Are Online Casinos Fixed?

by Dale Shelabarger Updated:

There was a time when many gamblers believed that the “fad” of online casino gaming would never take off. How would it work? How could you regulate it? Where’s the fun if you’re not stepping into the real thing? – lights flashing, coins cascading; a sensory explosion. What’s more, how could you possibly trust it? Well, in this article we ask: "Are online casinos fixed"?

So, are Online Casinos Fixed?

Well, 25 years since the first online casinos and it is no longer just a passing fad. In the UK, it is a highly regulated industry by the Gambling Commission. To be honest, online casinos have never been fairer, even though there are a lot of bad ones out there. In this article, we’ll attempt to convince the cynics and the naysayers of this palpable truth, and show them where to find the best online casinos. It is a good time to be a gambler…

The Basics

Legitimate casinos are businesses that make money, no different from any other. They don’t want to fleece you and make you feel unprotected and ripped off. If they did, then no customer would ever return. The reality is that many casinos maintain amazing brand loyalty from players over the years. And this is where they genuinely compete for your affection. The truth is that casinos do not have to “rig” their games in order to be profitable.

Are online roulette & blackjack rigged?

No. The games’ inventors built in a house edge which means that in the long-term, the casino will make money. You may argue that online craps and online blackjack are rip-offs and “rigged” to their very core. But if you think that, then you probably don’t enjoy gambling. No amount of persuasion is going to change that.

The house edge in table games facilitates profitability – all table games are designed to give the house an advantage. But in a physical casino, sometimes this was inverted. Particularly canny players have been known to count cards to give the players an illegal edge. In online blackjack, this is simply not possible; the house will always win in the end. To what degree in blackjack depends, as the house edge can vary depending on the strategy of the player. For a blackjack player who has learned the optimum basic strategy, the house edge is about 0.5%. However, the average layperson blackjack player is at a 2-3% disadvantage. This is the casino’s bread and butter, and how they make money. This does not require rigging in the slightest.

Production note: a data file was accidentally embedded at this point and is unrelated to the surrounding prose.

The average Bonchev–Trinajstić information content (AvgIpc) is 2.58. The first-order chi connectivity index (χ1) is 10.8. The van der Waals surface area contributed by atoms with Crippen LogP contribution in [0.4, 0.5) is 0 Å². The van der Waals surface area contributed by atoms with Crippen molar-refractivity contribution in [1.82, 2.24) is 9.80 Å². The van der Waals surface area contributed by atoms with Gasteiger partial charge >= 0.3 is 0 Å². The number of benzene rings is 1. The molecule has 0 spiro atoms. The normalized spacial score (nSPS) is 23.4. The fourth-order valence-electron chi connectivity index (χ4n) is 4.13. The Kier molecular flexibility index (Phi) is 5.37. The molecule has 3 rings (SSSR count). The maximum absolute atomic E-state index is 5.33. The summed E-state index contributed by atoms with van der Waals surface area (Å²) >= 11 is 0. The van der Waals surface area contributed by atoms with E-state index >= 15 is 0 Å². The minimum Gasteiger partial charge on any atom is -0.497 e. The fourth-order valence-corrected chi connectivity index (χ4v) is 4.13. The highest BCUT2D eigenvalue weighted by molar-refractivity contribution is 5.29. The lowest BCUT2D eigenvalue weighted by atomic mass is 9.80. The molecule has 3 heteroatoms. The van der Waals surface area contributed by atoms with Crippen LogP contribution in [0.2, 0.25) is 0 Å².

Likewise, a physical, mechanical roulette wheel is much easier to rig than an online roulette wheel. A rogue employee could quite easily tamper with it. Or, the mechanics may simply malfunction producing non-random results. Clever punters could quickly notice any machine deficiencies and make bets accordingly. Online roulette casinos rely on the same robust technology as slots, which ensures that they can’t be fixed.

What about online slots? Aren’t they by definition rigged?

Well in a sense, yes. They are programmed to pay out a certain percentage or Return to Player, over an infinite period. This is then tested by a body like NMi or eCOGRA, and if the RTP percentage is what the developer says it, the slot receives a certificate and enters the market. You could say that while a slot is developed and programmed, it is “fixed” to pay out a certain percentage over this “inifinte period.” However, that is perfectly normal… and legal.

It is important to distinguish between fixing the RTP and fixing the reel results after a spin. A Random Number Generator determines the result of a slot or roulette wheel spin. The RNG is software that recreates the conditions of randomness to a satisfactory degree. The casino cannot influence slot spins or fiddle with the programming of a slot to make conditions more favourable to them, or to cheat people out of their money. This is the important distinction between a slot’s fixed RTP and the concept of fixing or rigging a game. If a regulated casino was caught fixing their slots, they would immediately be stripped of their licence and, quite possibly, face further legal and criminal action.

Pseudo Random Number Generators Explained

To be specific, these games run off a PRNG, or Pseudo-Random Number Generator. How does it work? If it’s pseudo, then surely means that is it not actually random? And therefore, all casinos are rigged!

It is correct that a PRNG is not truly random. Rather it is a computer-generated recreation of randomness. Every time that you spin the reels on an online video slot, and even when you are not, numbers are constantly whirring. When you decide to click on the “Spin” button, at that very moment, the “random number” determines which symbols appear on which reels on your screen. Had you clicked the “Spin” button a second later, the software would have thrown up a different result. However, when you spin, the computer doesn’t just “pluck” a random number out of the air. The order of numbers that the PNG throws out is pre-determined.

Imagine a list of random numbers that you are scrolling down constantly and forever. Then every so often, when you hear a beep, you stop on a number. That is the number that determines a specific reel spin. And then you carry on scrolling down until you hear the next beep. Advanced PRNGs, the sort that are required for online slots and games, can “recreate randomness.” A lesser PRNG may repeat patterns that casinos and/or players may be able to pick up on. But with advanced PRNGs, you’d probably have to study one for hundreds of years (and be a computer scientist) to find patterns. Casinos and slot developers also regularly perform checks and tests on their software, to make sure it is functioning adequately. It is recommended that this takes place every 2 years.

The Gambler’s Fallacy

Hold and cold streaks do not indicate that a game is rigged. Streaks are a natural outcome of randomness. It doesn’t mean their statistically likely, but they do occur. Plus, when it comes to streaks, players often seem to fall into fallacious patterns of thinking. Our Gambler’s Fallacy vs Hot Hand Fallacy article explains why it is easy to get caught up in such thinking, based upon non-scientific notions of the “Law of Averages.” A spoiler alert: The Law of Averages is not a real law. It is based upon a lack of understanding of probability and a misguided sense of “balance” in the universe at any given moment.